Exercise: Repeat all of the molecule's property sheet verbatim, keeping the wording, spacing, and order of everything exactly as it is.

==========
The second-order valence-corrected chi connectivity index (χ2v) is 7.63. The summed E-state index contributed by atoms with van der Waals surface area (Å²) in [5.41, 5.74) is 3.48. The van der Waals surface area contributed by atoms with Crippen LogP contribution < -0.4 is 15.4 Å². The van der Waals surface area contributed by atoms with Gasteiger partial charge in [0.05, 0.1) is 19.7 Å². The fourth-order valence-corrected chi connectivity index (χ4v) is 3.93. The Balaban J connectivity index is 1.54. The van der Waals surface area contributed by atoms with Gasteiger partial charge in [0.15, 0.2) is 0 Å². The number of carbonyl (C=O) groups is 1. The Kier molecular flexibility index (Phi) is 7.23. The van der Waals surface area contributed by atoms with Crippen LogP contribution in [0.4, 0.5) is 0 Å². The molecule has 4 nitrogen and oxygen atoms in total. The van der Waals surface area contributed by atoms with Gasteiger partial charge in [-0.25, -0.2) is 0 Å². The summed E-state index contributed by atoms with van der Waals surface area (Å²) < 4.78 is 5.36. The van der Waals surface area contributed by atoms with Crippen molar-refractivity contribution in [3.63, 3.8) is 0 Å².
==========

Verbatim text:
The second-order valence-corrected chi connectivity index (χ2v) is 7.63. The summed E-state index contributed by atoms with van der Waals surface area (Å²) in [5.41, 5.74) is 3.48. The van der Waals surface area contributed by atoms with Crippen LogP contribution < -0.4 is 15.4 Å². The van der Waals surface area contributed by atoms with Gasteiger partial charge in [0.05, 0.1) is 19.7 Å². The fourth-order valence-corrected chi connectivity index (χ4v) is 3.93. The Balaban J connectivity index is 1.54. The van der Waals surface area contributed by atoms with Gasteiger partial charge in [0.15, 0.2) is 0 Å². The number of carbonyl (C=O) groups is 1. The Kier molecular flexibility index (Phi) is 7.23. The van der Waals surface area contributed by atoms with Crippen LogP contribution in [0.4, 0.5) is 0 Å². The molecule has 4 nitrogen and oxygen atoms in total. The van der Waals surface area contributed by atoms with Gasteiger partial charge in [-0.25, -0.2) is 0 Å². The summed E-state index contributed by atoms with van der Waals surface area (Å²) < 4.78 is 5.36. The van der Waals surface area contributed by atoms with Crippen molar-refractivity contribution in [3.63, 3.8) is 0 Å².